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Gortex 06-07-2011 12:08 PM

segfault with getc
 
Any time I use a file over 3megs I end up getting seg faults in my application. I have been allover this with gdc no luck. At first I thought it might just be not reserving enough memory to handle a 3meg file, but now I don't see anywhere where this is reserving memory to be an issue.. Any help would be awesome

this block of code has the getc with in the while that is causing the seg fault..
the file is defined as
file *infile and then pointed to argv 1 No code modifies or does anything with *infile till I get to the line that is broken..
Code:


void WritePages(){
  int atEOF = 0;
  int atFF;
  int atBOP;
  long beginstream;
  int lineNo, charNo;
  int ch, column;
  int padding, i;
  ch = '\0';
  while (!atEOF) {
    beginstream = StartPage();

    column = 1;
    while (column++ <= columns) {
      atFF = 0;
      atBOP = 0;
      lineNo = 0;
      while (lineNo++ < lines && !atEOF && !atFF) {
    writestr("(");
    charNo = 0;
    while (charNo++<cols &&
          (ch = getc(infile))!=EOF &&
          !(ch==FF && doFFs) &&
          ch!='\n') {
        {
      if (ch >= 32 && ch <= 127) {
        if (ch == '(' || ch == ')' || ch == '\\') writestr("\\");
        sprintf(buf, "%c", (char)ch); writestr(buf);
      } else {
        if (ch == 9) {
          padding = tab - ((charNo - 1) % tab);
          for (i = 1; i <= padding; i++) writestr(" ");
          charNo += (padding - 1);
        } else {
          if (ch != FF) {
        /* write \xxx form for dodgy character */
        sprintf(buf, "\\%.3o", ch); writestr(buf);
          } else {
        /* don't print anything for a FF */
        charNo--;
          }
        }
      }
    }
    writestr(")'\n");


dwhitney67 06-07-2011 12:50 PM

What type of response are you looking for wrt the problem? It's hard to deduce; here's why...

1. You are using global variables of which you have not shown their declared types;
2. You are calling functions for which we know nothing about, much less what they serve;
3. Your code is written in a condensed format, as almost if your <return> key was broken half the time;
4. Your code lacks comments, and bears hard-coded numbers, which represent selectively chosen ASCII values.

Thus in conclusion, you pleas re-edit your OP to fill in the blanks? Perhaps even show the complete code.

Gortex 06-07-2011 12:59 PM

amazing as soon as I posted this the answer came to me. so disregard I guess.

Gortex 06-07-2011 01:01 PM

Quote:

Originally Posted by dwhitney67 (Post 4378997)
What type of response are you looking for wrt the problem? It's hard to deduce; here's why...

1. You are using global variables of which you have not shown their declared types;
2. You are calling functions for which we know nothing about, much less what they serve;
3. Your code is written in a condensed format, as almost if your <return> key was broken half the time;
4. Your code lacks comments, and bears hard-coded numbers, which represent selectively chosen ASCII values.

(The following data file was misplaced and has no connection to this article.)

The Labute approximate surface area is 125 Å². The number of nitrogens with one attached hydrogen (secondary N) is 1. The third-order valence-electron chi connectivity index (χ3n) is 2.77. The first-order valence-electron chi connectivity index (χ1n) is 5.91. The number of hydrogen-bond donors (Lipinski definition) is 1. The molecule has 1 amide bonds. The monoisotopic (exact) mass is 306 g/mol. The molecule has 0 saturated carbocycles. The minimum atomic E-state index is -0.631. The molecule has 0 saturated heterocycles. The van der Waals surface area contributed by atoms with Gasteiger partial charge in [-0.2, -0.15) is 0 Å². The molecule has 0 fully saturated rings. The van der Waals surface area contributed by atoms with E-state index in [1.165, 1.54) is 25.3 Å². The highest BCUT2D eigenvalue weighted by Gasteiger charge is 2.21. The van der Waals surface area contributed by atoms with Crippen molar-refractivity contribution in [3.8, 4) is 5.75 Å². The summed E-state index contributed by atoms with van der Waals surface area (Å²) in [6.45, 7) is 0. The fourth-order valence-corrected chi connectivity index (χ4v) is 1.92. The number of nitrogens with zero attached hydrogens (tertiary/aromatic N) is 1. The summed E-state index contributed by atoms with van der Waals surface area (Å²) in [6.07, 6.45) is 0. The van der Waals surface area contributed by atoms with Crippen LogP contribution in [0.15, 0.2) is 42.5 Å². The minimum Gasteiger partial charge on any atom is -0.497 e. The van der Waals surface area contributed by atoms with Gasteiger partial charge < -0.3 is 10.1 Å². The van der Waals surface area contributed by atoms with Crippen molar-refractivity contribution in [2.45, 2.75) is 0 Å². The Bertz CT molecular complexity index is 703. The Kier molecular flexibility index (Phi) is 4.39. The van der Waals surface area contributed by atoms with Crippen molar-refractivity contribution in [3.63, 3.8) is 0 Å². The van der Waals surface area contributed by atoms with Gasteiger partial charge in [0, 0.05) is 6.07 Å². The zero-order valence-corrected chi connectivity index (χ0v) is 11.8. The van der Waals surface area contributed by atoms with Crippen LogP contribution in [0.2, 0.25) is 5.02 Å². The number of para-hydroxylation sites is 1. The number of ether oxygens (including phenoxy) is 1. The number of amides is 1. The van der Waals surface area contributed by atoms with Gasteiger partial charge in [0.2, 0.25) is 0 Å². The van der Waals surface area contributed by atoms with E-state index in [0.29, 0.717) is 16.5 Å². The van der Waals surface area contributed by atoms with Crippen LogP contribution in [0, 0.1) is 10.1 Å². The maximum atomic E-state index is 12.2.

Thus in conclusion, you pleas re-edit your OP to fill in the blanks? Perhaps even show the complete code.

1,2,Well I must say that this program is a few thousand lines I doubt many would be happy here if I posted all of it.
3,4,I am not the original scribe for this application I am just trying to fix it....

None the less I found my issue so its taken care of thanks for the input though, I realize my post lacks a lot of sustenance, but I was doubting if I should even post it due to the volume of source code involved and thus was unsure of a good method to get my idea across. Apologies.

dwhitney67 06-07-2011 01:16 PM

That's alright. But when facing issues with a large application, if possible, try to whittle down the code to the area causing the problem, and try to incorporate this into a mini-application that can easily be tested.

Please mark this thread as SOLVED as a favor to others.

johnsfine 06-07-2011 01:59 PM

Quote:

Originally Posted by dwhitney67 (Post 4379019)
when facing issues with a large application, if possible, try to whittle down the code to the area causing the problem, and try to incorporate this into a mini-application that can easily be tested.

We do see a moderate number of posts from beginners who need that advise. If it is possible to make a complete small program that still contains the problem, that is the best way for a beginner to show the code with which he needs help.

But it seems obvious from the posted code in this thread that was not the case. The area experiencing the symptom (seg fault) was not the area causing the problem.

I expect that once the OP knew what section of code was causing the problem, that was the solution. So asking to isolate the problem code in a small program is harder than asking to solve the problem.

That's why serious programmers need to learn how to debug:

What got stepped on: The pointer (infile)? Or the structure it points to? Or deeper parts of the I/O system, it depends on?

Once you know what got stepped on, a data breakpoint brings you to the code that stepped on it.

There are often extra complications, but reproducible seg faults can be systematically identified. Meanwhile trying to isolate the point of symptom into a self contained program is a waste of effort (other than for beginner situations mentioned above). The cause will almost certainly be elsewhere.


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